SGT George Ernest Trotter

SGT George Ernest Trotter

Birth
Hudson, Lincoln County, South Dakota, USA
Death 20 Nov 1943 (aged 38)
Tarawa, Gilbert Islands, Kiribati
Burial Santa Fe, Santa Fe County, New Mexico, USA
Plot SECTION 22 SITE 1900
Memorial ID 201060714 · View Source
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Burial is scheduled for Friday August 9, 2019Marine Corps Platoon Sgt. George E. Trotter, killed during World War II, was identified April 16, 2019 and accounted for May 6, 2019, according to the Defense POW/MIA Accounting Agency (DPAA). He will be laid to rest Aug. 9, 2019, in Santa Fe, New Mexico.

In November 1943, Trotter was a member of Company E, 2nd Battalion, 8th Marines, 2nd Marine Division, which landed against stiff Japanese resistance on the small island of Betio in the Tarawa Atoll of the Gilbert Islands, in an attempt to secure the island. Over several days of intense fighting at Tarawa, approximately 1,000 Marines and Sailors were killed and more than 2,000 were wounded, while the Japanese were virtually annihilated.

Trotter died on the first day of the battle, Nov. 20, 1943.

Despite the heavy casualties suffered by U.S. forces, military success in the battle of Tarawa was a huge victory for the U.S. military because the Gilbert Islands provided the U.S. Navy Pacific Fleet a platform from which to launch assaults on the Marshall and Caroline Islands to advance their Central Pacific Campaign against Japan.

In the immediate aftermath of the fighting on Tarawa, U.S. service members who died in the battle were buried in a number of battlefield cemeteries on the island. PlSgt Trotter's body was reportedly buried first in the Division Cemetery #26 and later moved to the Lone Palm Cemetery on Betio; however, when the 604th Quartermaster Graves Registration Company conducted remains recovery operations on Betio between 1946 and 1947, Trotter’s remains were not identified. All of the remains found on Tarawa were sent to the Schofield Barracks Central Identification Laboratory for identification in 1947. By 1949, the remains that had not been identified were interred in the National Memorial Cemetery of the Pacific (NMCP), known as the Punchbowl, in Honolulu.

In 2017, advances in forensic analysis prompted the disinterment of several unknowns from the Battle of Tarawa. Platoon Sergeant Trotter's remains were among these and were eventually identified.

Trotter’s name is permenantly inscribed in Court 4 of the "Courts of the Missing" at the National Memorial Cemetery of the Pacific's Honolulu Memorial (56133923, cenotaph). A rosette will be placed next to his name to indicate George has been accounted for.

VISITATION
Wednesday, August 7, 2019
9:00 AM to 5:00 PM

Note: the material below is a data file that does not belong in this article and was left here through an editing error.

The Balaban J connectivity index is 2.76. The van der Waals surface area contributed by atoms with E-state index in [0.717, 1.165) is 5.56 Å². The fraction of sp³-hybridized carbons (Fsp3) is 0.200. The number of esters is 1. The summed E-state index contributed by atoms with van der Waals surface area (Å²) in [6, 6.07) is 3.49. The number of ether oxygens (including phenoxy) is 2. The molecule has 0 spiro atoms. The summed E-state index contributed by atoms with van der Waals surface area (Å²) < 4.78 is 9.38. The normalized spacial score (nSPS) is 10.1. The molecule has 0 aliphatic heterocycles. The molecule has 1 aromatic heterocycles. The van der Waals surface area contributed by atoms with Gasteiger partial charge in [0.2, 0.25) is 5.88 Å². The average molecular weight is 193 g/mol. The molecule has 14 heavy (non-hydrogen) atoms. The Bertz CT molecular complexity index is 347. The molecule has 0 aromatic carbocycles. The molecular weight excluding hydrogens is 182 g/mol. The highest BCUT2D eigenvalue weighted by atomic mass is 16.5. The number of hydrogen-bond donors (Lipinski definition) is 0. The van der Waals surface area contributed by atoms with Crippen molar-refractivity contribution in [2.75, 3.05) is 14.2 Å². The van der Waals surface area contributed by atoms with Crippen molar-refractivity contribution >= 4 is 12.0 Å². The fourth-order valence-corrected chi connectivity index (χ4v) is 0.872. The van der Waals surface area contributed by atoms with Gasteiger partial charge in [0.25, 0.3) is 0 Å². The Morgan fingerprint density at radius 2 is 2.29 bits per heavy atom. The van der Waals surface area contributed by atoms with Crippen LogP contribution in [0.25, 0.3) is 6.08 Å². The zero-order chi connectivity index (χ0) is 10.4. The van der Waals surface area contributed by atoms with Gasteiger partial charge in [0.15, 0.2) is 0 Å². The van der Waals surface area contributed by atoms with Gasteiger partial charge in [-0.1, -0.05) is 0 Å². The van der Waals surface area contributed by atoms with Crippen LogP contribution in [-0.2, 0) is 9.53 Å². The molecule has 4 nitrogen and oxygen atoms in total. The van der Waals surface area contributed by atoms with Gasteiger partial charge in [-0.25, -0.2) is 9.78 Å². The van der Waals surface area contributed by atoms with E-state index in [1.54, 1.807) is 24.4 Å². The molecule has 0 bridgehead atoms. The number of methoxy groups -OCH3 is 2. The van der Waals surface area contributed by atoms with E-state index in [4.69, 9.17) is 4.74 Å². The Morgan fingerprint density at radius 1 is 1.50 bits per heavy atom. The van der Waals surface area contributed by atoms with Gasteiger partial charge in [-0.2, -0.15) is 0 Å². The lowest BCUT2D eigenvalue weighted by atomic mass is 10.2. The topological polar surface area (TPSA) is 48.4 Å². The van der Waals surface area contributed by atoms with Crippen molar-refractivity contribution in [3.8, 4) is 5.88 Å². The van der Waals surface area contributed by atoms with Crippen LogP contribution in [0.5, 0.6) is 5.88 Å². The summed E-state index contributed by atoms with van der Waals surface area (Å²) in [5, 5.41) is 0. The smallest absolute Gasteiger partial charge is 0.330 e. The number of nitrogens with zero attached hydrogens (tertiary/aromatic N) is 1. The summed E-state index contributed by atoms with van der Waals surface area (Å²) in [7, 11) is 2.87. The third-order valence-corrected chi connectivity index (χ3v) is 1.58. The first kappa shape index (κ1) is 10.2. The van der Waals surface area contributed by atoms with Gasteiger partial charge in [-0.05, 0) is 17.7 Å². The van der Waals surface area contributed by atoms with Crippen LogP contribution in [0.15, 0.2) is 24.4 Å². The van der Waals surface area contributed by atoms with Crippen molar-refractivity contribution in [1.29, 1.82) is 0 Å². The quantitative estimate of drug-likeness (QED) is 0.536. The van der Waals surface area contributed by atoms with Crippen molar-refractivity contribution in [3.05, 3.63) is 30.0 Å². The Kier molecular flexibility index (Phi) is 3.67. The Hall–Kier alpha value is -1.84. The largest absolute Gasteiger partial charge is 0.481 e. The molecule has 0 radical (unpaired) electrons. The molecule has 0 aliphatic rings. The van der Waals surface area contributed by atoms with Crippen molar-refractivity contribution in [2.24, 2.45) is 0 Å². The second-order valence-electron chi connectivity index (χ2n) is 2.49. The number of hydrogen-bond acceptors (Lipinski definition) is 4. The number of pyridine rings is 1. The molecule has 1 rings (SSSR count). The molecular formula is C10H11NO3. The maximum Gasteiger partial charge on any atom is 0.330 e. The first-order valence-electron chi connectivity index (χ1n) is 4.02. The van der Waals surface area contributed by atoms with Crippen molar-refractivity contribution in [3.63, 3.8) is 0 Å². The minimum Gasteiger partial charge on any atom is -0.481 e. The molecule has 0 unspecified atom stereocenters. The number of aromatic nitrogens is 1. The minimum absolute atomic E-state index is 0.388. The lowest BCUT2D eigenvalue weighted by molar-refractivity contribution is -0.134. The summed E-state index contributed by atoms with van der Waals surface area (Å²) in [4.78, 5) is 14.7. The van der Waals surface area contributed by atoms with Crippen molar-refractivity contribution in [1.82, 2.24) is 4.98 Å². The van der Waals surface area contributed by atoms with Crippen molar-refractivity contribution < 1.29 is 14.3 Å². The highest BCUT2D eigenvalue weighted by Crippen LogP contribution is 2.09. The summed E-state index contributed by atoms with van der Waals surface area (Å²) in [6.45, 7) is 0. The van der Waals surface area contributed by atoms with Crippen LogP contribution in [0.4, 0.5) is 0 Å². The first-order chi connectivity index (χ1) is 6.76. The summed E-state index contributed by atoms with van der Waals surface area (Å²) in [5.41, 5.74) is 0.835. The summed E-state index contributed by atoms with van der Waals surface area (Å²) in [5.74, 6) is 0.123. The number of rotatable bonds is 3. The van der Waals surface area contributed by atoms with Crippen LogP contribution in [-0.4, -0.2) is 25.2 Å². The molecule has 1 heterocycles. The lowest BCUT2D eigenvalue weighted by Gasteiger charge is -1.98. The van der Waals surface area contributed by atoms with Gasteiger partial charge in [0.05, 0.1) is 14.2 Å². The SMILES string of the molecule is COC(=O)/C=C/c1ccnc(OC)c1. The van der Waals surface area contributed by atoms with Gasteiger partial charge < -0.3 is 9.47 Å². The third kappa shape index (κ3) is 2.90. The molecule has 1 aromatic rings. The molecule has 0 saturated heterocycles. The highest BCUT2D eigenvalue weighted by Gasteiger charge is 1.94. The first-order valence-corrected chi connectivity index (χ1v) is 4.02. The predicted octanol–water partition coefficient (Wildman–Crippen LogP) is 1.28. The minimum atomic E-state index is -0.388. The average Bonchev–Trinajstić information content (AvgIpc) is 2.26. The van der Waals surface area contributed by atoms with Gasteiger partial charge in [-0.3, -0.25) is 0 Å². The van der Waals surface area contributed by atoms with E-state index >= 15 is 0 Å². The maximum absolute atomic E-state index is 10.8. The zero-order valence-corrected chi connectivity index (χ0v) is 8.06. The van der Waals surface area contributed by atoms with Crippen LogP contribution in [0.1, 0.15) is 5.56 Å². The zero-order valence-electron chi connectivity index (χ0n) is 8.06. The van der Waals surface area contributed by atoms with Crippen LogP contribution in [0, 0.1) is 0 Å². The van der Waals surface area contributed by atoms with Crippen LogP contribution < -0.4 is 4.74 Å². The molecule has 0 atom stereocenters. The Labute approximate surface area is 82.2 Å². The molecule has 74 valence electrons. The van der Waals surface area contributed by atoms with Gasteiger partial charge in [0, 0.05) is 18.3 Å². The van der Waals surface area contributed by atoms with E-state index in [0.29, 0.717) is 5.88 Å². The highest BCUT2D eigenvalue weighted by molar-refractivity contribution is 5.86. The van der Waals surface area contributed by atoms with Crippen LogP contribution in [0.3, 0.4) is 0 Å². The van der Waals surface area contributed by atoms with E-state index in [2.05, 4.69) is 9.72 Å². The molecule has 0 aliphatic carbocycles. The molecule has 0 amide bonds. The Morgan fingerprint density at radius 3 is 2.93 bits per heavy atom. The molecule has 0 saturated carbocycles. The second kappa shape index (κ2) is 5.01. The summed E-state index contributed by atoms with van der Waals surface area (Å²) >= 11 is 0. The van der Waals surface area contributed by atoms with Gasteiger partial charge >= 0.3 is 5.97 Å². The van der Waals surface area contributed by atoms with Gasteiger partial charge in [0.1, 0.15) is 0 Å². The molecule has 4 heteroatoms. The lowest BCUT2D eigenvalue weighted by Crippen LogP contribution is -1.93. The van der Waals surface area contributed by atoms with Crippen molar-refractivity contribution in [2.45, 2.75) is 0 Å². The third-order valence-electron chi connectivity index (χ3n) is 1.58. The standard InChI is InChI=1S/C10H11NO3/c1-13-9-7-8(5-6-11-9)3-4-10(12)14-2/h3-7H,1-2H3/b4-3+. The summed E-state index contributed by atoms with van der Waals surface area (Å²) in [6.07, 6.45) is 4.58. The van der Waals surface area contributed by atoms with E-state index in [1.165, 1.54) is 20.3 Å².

DeVargas Funeral Home of Taos
1524 Paseo Del Pueblo Sur, Taos, NM 87571

MEMORIAL SERVICE
Friday, August 9, 2019
9:00 AM
DeVargas Funeral Home of Taos
1524 Paseo Del Pueblo Sur, Taos, NM 87571

INTERMENT
Friday, August 9, 2019
1:30 PM
Santa Fe National Cemetery, Taos

DeVargas Funeral Home of Taos
1524 Paseo del Pueblo Sur, Taos, NM 87571
Tel: 575-300-5288
www.devargastaos.com

SOURCE:
DPAA Release No: 19-069 (May 8, 2019)

The Defense POW/MIA Accounting Agency (DPAA) announced today that Marine Corps Platoon Sgt. George E. Trotter, 38, of Kansas City, Missouri, killed during World War II, was accounted for on April 16, 2019.

In November 1943, Trotter was a member of Company E, 2nd Battalion, 8th Marines, 2nd Marine Division, which landed against still Japanese resistance on the small island of Betio in the Tarawa Atoll of the Gilbert Islands, in an attempt to secure the island. Over several days of intense fighting at Tarawa, approximately 1,000 Marines and Sailors were killed and more than 2,000 were wounded, while the Japanese were virtually annihilated. Trotter died on the first day of the battle, November 20, 1943.

Despite the heavy casualties suffered by U.S. forces, military success in the battle of Tarawa was a huge victory for the U.S. military because the Gilbert Islands provided the U.S. Pacific Fleet a platform from which to launch assaults on the Marshall and Caroline Islands to advance their Central Pacific Campaign against Japan.

In the immediate aftermath of the fighting on Tarawa, U.S. service members who died in the battle were buried in a number of battlefield cemeteries on the island. The 604th Quartermaster Graves Registration Company conducted remains recovery operations on Betio between 1946 and 1947, but Trotter’s remains were not identified. All of the remains found on Tarawa were sent to the Schofield Barracks Central Identification Laboratory for identification in 1947. By 1949, the remains that had not been identified were interred as unknowns in the National Memorial Cemetery of the Pacific (NMCP), known as the Punchbowl, in Honolulu, including one set, designated as Tarawa Unknown X-055.